Martin Stein | January 2, 2019 | GlobalTrade
Keeping a promise that he made during the 2016 presidential campaign, President Donald Trump continues to pick trade fights around the globe by imposing billions of dollars in tariffs on particular imports from Europe, Canada, Mexico and China. Trump says the tariffs intend to encourage investment and drive purchasing back to domestic suppliers, noting that necessities such as food and clothing—along with certain smartphones—have been exempted to spare consumers.
Martin Stein | December 5, 2018 | equities.com
A lot of the most exciting things in life aren’t accessible to everyone. But sometimes, like private equity, it’s the best option if you can swing it. PE also has its downsides, so you should be fully aware of the pros and the cons as you decide whether to jump into the fray.
Martin Stein | November 30, 2018 | manufacturing.net
Not long ago, most business experts considered manufacturing growth in America to be a lost cause. While it’s true that the U.S. doesn’t dominate globally as it did in the decades after World War II, there’s no denying the rejuvenation taking place in manufacturing jobs.
Martin Stein | October 31, 2018 | equities.com
One of the best ways to be an informed investor in private equities is to understand how PE firms pursue their opportunities and encourage value in the companies they invest in.
It’s important to grasp the main divisions of all investment opportunities. They break into two main camps: public equities and bonds/debt offerings on the one hand, and “alternative investments” on the other. These alternative investments include real estate, hedge funds, venture capital and PE.
Martin Stein | October 26, 2018 | YouTern
To most young adults navigating their college years, the word “internship” can be a source of both cautious excitement and unrestrained dread. A necessary evil, perhaps. The certainly don’t think about how to become a dream intern.
Martin Stein | October 26, 2018 | equities.com
In the private equity world, buzz terms like “strip and flip” or “burn and churn” are used to describe horror stories of cutthroat investment strategies in which private equity firms give little thought to their obligations to multiple stakeholder groups in order to drive quick (and presumably thoughtless) returns.
Martin Stein | July 3, 2018 | CEOWORLD MAGAZINE
As leaders of organizations, founders and CEOs get a large share of the credit and the blame for business developments, both good and bad. But the decisions to influence and inspire a company’s vision, values, culture, and direction should not be made in a vacuum. While CEOs certainly play a part in setting the stage for a company’s long-term success, a meaningful factor is at play that boils down to one word: governance.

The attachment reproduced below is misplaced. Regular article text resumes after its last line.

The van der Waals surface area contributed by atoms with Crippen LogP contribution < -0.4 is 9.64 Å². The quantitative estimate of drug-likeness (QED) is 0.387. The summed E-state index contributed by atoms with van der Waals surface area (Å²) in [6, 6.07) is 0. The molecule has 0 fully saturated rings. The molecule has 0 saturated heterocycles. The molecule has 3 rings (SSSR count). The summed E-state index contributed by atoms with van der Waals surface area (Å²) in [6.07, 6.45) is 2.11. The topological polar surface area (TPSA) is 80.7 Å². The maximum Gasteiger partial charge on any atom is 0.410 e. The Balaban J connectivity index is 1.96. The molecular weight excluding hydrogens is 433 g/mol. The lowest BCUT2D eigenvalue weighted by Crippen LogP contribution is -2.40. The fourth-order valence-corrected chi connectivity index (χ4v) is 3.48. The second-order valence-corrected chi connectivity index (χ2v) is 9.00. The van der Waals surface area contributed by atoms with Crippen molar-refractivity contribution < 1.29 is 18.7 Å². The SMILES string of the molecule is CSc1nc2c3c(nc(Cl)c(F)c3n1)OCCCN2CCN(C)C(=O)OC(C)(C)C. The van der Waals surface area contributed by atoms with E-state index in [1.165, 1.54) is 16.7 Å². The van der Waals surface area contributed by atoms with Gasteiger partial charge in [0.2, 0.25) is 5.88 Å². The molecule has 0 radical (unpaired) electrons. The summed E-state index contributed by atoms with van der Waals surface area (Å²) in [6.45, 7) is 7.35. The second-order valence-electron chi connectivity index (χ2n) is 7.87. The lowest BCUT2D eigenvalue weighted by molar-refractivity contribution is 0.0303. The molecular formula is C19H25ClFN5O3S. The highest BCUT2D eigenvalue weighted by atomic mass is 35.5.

Martin Stein | May 16, 2018 | Innovation Enterprise
There’s one important step a company must take to grow faster in today’s marketplace: overcoming the common hurdles of corporate stagnancy. Leaders in some organizations don’t make the time to pursue growth. Other management teams want to grow but can’t because optimizing the current business model and facilitating growth require different skill sets.
Martin Stein | March 22, 2018 | equities.com
Deal sourcing can be arduous, and many private equity firms can spend a lot of time on the wrong deal that, for one reason or another, is never executed. But the most effective private equity firms efficiently reject the wrong deals so they can spend more of their valuable time on good deals. It’s critical to find the “deal killers” — such as undisclosed liabilities, declining revenue, toxic business cultures, etc. — early on so that you can resolve them before spending valuable resources and save immeasurable frustration for both the buyer and seller. Ultimately, the typical problem associated with deal sourcing is a case of missing the forest for the trees. The PE firm might like the management team, the business model, or the industry, but it often fails to see the factors that may prevent the deal from closing.
Jeff Johnson | January 29, 2018 | Entrepreneur
With the passage of President Donald Trump’s tax plan, family-business entrepreneurs seem to be getting a big bump in social investment and corporate growth. Given that 80 to 90 percent of U.S. businesses are family-owned and that such companies contribute 64 percent of the GDP, according to Kennesaw State University research, the administration has taken a hardline stance in highlighting those businesses’ economic and cultural value.